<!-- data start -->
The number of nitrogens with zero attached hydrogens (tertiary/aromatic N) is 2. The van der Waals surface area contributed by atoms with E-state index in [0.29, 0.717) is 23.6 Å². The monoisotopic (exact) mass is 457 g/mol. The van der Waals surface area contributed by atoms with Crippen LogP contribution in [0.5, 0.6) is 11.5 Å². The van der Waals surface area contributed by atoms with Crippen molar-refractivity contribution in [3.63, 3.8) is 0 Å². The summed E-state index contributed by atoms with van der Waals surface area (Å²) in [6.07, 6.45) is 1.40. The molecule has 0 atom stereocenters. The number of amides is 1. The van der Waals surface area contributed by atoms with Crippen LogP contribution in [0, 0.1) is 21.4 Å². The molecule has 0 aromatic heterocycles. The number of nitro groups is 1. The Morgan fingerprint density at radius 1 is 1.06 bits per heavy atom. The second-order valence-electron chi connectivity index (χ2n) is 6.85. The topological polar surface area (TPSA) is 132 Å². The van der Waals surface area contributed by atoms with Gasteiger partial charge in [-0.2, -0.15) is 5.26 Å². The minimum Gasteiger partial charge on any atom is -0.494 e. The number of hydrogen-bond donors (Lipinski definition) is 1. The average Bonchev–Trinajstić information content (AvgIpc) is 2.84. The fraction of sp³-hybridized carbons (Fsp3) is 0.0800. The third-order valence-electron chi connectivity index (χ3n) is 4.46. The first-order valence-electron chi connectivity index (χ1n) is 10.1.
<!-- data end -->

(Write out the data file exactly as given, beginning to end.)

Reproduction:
The number of nitrogens with zero attached hydrogens (tertiary/aromatic N) is 2. The van der Waals surface area contributed by atoms with E-state index in [0.29, 0.717) is 23.6 Å². The monoisotopic (exact) mass is 457 g/mol. The van der Waals surface area contributed by atoms with Crippen LogP contribution in [0.5, 0.6) is 11.5 Å². The van der Waals surface area contributed by atoms with Crippen molar-refractivity contribution in [3.63, 3.8) is 0 Å². The summed E-state index contributed by atoms with van der Waals surface area (Å²) in [6.07, 6.45) is 1.40. The molecule has 0 atom stereocenters. The number of amides is 1. The van der Waals surface area contributed by atoms with Crippen LogP contribution in [0, 0.1) is 21.4 Å². The molecule has 0 aromatic heterocycles. The number of nitro groups is 1. The Morgan fingerprint density at radius 1 is 1.06 bits per heavy atom. The second-order valence-electron chi connectivity index (χ2n) is 6.85. The topological polar surface area (TPSA) is 132 Å². The van der Waals surface area contributed by atoms with Gasteiger partial charge in [-0.2, -0.15) is 5.26 Å². The minimum Gasteiger partial charge on any atom is -0.494 e. The number of hydrogen-bond donors (Lipinski definition) is 1. The average Bonchev–Trinajstić information content (AvgIpc) is 2.84. The fraction of sp³-hybridized carbons (Fsp3) is 0.0800. The third-order valence-electron chi connectivity index (χ3n) is 4.46. The first-order valence-electron chi connectivity index (χ1n) is 10.1.